By Ma. Cristina Arayata
MANILA – “Thirty days has September.”
Still remember this nursery rhyme? Who could forget its last part that says, “All the rest have 31, except for February alone, which has 28 days clear, and 29 in each leap year”?
Did you ever wonder why we have a leap year every four years? Did it have any significance to you as you grew up?
According to Mario Raymundo, an astronomer of the Philippine Atmospheric, Geophysical and Astronomical Services Administration (PAGASA), we have a leap year just to synchronize the calendar with the astronomical year.
“The complete rotation of Earth around the sun takes about 365.25 days. That means there is an extra .25 or one-fourth of a day every year. That would accumulate every four years, and thus we add one day,” Raymundo told the Philippine News Agency (PNA) in a phone interview on Friday.
The extra day is added to February as the other months have 30 or 31 days, he explained.
For housewives Lovely Canlas and Glenda Flaviano, leap year is just an ordinary day, even if it takes place every four years.
“I don’t plan anything special for February 29. For me, it’s just like any other day in the calendar, not unless I was born on this day,” Flaviano said.
Leap year babies are called leaplings.
Physician Ivan Escartin celebrated his 66th birthday on February 28. He said he would not want his birthday to fall on a leap day.
“I wouldn’t want to change (it) because if my birthday falls on February 29, officially, the celebration would be every four years. Celebrating it every year would be a ‘proxy celebration’,” Escartin said. “At ayokong binibiro ako na, ‘Bata ka pa, 16 years old ka pa lang’ (I also don’t want to be teased that I am still young, only 16 years old).”
Another birthday celebrant, PR practitioner Pamela Cruz said she also does not want to be a leapling.
“Feeling ko kasi iba yung pakiramdam kung minsanan lang yung totoong birthday. Parang kulang. Tipong ang saya magpa-party pag February 29 na ulit. (It would be a totally different feeling if I’d seldom have my real birthday. It would be like, it’s fun to have a party when it’s February 29 again),” Cruz said.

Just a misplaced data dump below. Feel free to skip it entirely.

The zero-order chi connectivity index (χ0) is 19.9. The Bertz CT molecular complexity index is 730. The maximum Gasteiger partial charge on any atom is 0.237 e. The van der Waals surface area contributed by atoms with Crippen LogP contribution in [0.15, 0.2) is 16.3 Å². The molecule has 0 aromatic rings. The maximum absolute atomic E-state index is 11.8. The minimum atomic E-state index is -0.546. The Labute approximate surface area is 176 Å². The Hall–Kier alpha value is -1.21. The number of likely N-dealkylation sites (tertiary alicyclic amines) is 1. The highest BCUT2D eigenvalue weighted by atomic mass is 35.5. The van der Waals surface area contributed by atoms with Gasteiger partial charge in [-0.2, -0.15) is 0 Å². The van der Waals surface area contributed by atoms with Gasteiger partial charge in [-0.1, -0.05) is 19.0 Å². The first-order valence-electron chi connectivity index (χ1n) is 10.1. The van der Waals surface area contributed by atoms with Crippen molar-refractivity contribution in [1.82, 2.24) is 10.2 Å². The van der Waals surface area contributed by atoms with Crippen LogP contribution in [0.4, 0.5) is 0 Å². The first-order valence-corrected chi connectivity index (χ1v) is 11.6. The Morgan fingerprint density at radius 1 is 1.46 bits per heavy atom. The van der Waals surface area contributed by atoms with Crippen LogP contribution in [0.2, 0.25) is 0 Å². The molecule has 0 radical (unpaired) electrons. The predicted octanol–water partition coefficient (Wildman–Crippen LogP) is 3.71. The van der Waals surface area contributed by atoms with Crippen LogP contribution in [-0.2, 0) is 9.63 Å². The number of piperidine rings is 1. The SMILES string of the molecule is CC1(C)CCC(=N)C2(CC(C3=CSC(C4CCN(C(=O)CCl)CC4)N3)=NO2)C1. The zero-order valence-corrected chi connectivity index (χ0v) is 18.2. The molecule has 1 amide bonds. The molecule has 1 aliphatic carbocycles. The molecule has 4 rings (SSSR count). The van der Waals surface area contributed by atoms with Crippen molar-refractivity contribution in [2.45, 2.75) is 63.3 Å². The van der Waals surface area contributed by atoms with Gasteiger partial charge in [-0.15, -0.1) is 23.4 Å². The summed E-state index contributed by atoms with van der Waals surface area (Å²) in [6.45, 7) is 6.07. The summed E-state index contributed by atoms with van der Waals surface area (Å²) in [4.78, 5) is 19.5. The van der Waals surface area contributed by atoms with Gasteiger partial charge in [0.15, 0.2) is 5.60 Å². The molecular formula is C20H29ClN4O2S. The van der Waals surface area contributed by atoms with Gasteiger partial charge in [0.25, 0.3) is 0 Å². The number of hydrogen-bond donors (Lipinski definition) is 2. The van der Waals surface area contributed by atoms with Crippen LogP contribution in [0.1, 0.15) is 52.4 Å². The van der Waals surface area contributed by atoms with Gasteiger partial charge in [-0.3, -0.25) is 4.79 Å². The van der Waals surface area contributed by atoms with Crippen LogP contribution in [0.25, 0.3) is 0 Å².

She added that if she were born on February 29, she would celebrate her birthday every March 1 if it is not a leap year.
Meanwhile, the world’s biggest population, the Chinese people, have varying views about leap year and leap day.
Andrew Chia, who resides in Beijing, said leap year is “more of a calendar thing” for the Chinese.
While there are no customs or beliefs shared by most Chinese, those from southern China observe some local customs.
“Women gather to eat and drink in (the) Wuyi Mountain areas. Sons and daughters send shoes to their parents ‘for long life’. Married women go back to their parents’ home to dine with them,” Chia told the PNA via a Chinese messaging app.
People do these regional customs not necessarily on February 29 but any day of February that has 29 days, he added.
“Back in my home province, eastern China’s Shandong province, people do nothing during leap (day),” Chia said.
“It seems that nobody cares about February 29 in China. Everything is fine and nothing has changed,” commented Alex Zhao, a student of the Communication University of China.
Sissi Wang, who has been in the Philippines for some years now, said that basically, leap year has no specific meaning to the Chinese people.
“Because we believe in (the) lunar calendar and all our festival(s). Fortune or bad luck were based on (the) lunar calendar, and February 29 is just special for those who would like to celebrate anniversaries,” Sissi said.
Ernest Wang, on the other hand, noted that because it is unusual for someone to be born on February 29, the Chinese believe that a leapling is special.
“We believe they have some special talent, or their lives will be more special, luckier or worse than (those who have normal birthdays),” he said.
Both Ernest and Sissi co-host Wow China over Radyo Pilipinas.
How about you? How do you find February 29? (PNA)